• Physician’s Order for Life Sustaining Treatment (POLST): A tool for translating a patient’s goals of care into medical orders so that they are easily located and portable across care settings. POLST is not just a specific set of medical orders documented on a form; it is also an approach to end-of-life planning based on conversations between patients, loved ones, and medical professionals. The POLST Paradigm is designed to ensure that seriously ill patients can choose the treatments they want and that their wishes are honored by medical providers. A regarding POLST is reformatted from the written testimony.

    FAQs on POLST as published in Health Care Ethics USA, a publication of the Catholic Health Association. This is reformatted from the written testimony Renewing the Conversation: Respecting Patients Wishes and Advance Care Planning by Amy Vandenbroucke, JD, Executive Director, National POLST Paradigm Program, offered to the Senate Special Committee on Aging at a June 26, 2013 Hearing.
  • Power of Attorney: A Power of Attorney is a document that gives someone the legal authority to act for you.  If you give a Power of Attorney, you are called the principal and the person you give it to is called the agent or the attorney-in-fact.  A Durable Power of Attorney for Health Care is a document that lets you name someone else to make decisions about your health care in case you are not able to make those decisions yourself.
  • Pressure Ulcers: A pressure ulcer is localized injury to the skin and/or underlying tissue usually over a bony prominence, as a result of pressure, or pressure in combination with shear. A number of contributing or confounding factors are also associated with pressure ulcers; the significance of these factors is yet to be elucidated. Pressure ulcers are classified by a staging system with I being the least invasive and IV being the most invasive including exposed bone, muscle and/or tendon. (The National Pressure Ulcer Advisory Panel)


  • Quality of Life: Determination made from first-person or third-person perspective on how well someone’s life is going along a spectrum; can incorporate numerous factors, such as whether desires are generally being satisfied and the amount and duration of pain experienced.


  • Radiation Therapy for Cancer:
    • Radiation therapy uses high-energy radiation to kill cancer cells by damaging their DNA.
    • Radiation therapy can damage normal cells as well as cancer cells. Therefore, treatment must be carefully planned to minimize side effects.
    • The radiation used for cancer treatment may come from a machine outside the body, or it may come from radioactive material placed in the body near tumor cells or injected into the bloodstream.
    • A patient may receive radiation therapy before, during, or after surgery, depending on the type of cancer being treated.
    • Some patients receive radiation therapy alone, and some receive radiation therapy in combination with chemotherapy.


  • Substituted Judgment Standard: Requires guardian to learn as much as possible about the lifestyle and preferences of the person. Uses person’s values/beliefs as a guiding element. The guardian makes decisions that reflect what the person would have decided if he or she were capable of making the decision.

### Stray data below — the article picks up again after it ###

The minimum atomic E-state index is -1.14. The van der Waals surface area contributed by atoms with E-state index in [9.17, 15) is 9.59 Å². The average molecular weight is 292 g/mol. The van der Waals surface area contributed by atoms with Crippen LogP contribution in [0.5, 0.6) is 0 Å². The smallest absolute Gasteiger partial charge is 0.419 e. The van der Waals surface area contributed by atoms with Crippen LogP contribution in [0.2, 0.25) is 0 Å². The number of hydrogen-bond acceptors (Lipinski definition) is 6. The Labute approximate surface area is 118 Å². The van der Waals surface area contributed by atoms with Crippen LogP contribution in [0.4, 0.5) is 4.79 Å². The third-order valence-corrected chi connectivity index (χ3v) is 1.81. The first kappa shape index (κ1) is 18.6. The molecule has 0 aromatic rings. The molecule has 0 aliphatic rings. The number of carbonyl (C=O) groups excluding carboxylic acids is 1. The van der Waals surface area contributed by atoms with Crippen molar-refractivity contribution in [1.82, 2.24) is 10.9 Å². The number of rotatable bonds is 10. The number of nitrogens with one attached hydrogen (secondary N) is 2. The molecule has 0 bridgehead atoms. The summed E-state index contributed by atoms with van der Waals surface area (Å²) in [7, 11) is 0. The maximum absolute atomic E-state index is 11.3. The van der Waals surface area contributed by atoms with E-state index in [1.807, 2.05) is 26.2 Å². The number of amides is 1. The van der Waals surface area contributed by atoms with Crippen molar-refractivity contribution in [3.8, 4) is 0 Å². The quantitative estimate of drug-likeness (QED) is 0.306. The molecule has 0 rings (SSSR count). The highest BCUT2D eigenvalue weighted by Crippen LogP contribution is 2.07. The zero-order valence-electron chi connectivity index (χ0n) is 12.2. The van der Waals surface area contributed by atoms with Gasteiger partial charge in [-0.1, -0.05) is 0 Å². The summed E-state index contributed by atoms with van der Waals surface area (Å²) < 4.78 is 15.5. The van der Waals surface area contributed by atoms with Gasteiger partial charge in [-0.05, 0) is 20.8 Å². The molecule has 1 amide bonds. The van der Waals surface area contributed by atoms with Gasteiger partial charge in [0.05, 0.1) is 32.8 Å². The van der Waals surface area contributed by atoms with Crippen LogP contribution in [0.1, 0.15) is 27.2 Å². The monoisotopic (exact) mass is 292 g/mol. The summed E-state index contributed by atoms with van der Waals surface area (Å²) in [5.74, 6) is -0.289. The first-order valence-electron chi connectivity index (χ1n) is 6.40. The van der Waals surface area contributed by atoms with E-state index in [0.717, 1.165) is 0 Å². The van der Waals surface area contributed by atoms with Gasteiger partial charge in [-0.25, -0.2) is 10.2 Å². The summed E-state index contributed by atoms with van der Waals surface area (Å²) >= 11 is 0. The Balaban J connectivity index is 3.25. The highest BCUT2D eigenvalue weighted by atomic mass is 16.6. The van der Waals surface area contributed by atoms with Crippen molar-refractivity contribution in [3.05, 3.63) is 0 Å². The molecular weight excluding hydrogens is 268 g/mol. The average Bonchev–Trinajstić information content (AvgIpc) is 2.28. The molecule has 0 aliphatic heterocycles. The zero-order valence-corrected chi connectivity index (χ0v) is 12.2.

• Surrogate: A surrogate is a person who acts on behalf of another.  In medical decision-making, a surrogate may serve once a person has been certified as incapacitated to make decisions on his or her own behalf.  Who is first in line to serve as surrogate depends on state laws and court decisions. Examples: family members, spouses, nursing home staff, and guardians ad litem.


  • Terminal Dehydration: Any disorder of salt and water depletion that occurs in the last several days of life as the patient loses the desire or ability to take food and fluids (Meares, 1994; Musgrave, 1990).
  • Terminal Weaning: Removal of mechanical ventilation, which is performed by gradually reducing the fraction of inspired oxygen and/or mandatory ventilator rate, leading to the development of hypoxemia (low oxygen rate in the arterial blood) and hypercarbia (abnormally high carbon dioxide), when the patient is not expected to survive. (Textbook of Palliative Nursing, Department of Nursing Education and Research City of Hope National Medical Center Betty R. Ferrell Research Scientist,Supportive Care Program Nessa Coyle Director, Pain & Palliative Service Department of Neurology Memorial Sloan-Kettering Cancer Center Oxford University Press, Nov 10, 2005.)

    The weaning decision continuum incorporates: (1) when and how to begin the weaning process, (2) how to select therapies to assist with difficult weaning and chart progress during weaning, and (3) when to stop weaning if progress is no longer being made. An inherent assumption of this model is that each patient will display unique responses to the weaning process. (The Third National Study Group on Weaning From Mechanical Ventilation)
  • Total Parenteral Nutrition (TPN):  Nutrition maintained entirely by central intravenous injection or other non-gastrointestinal route.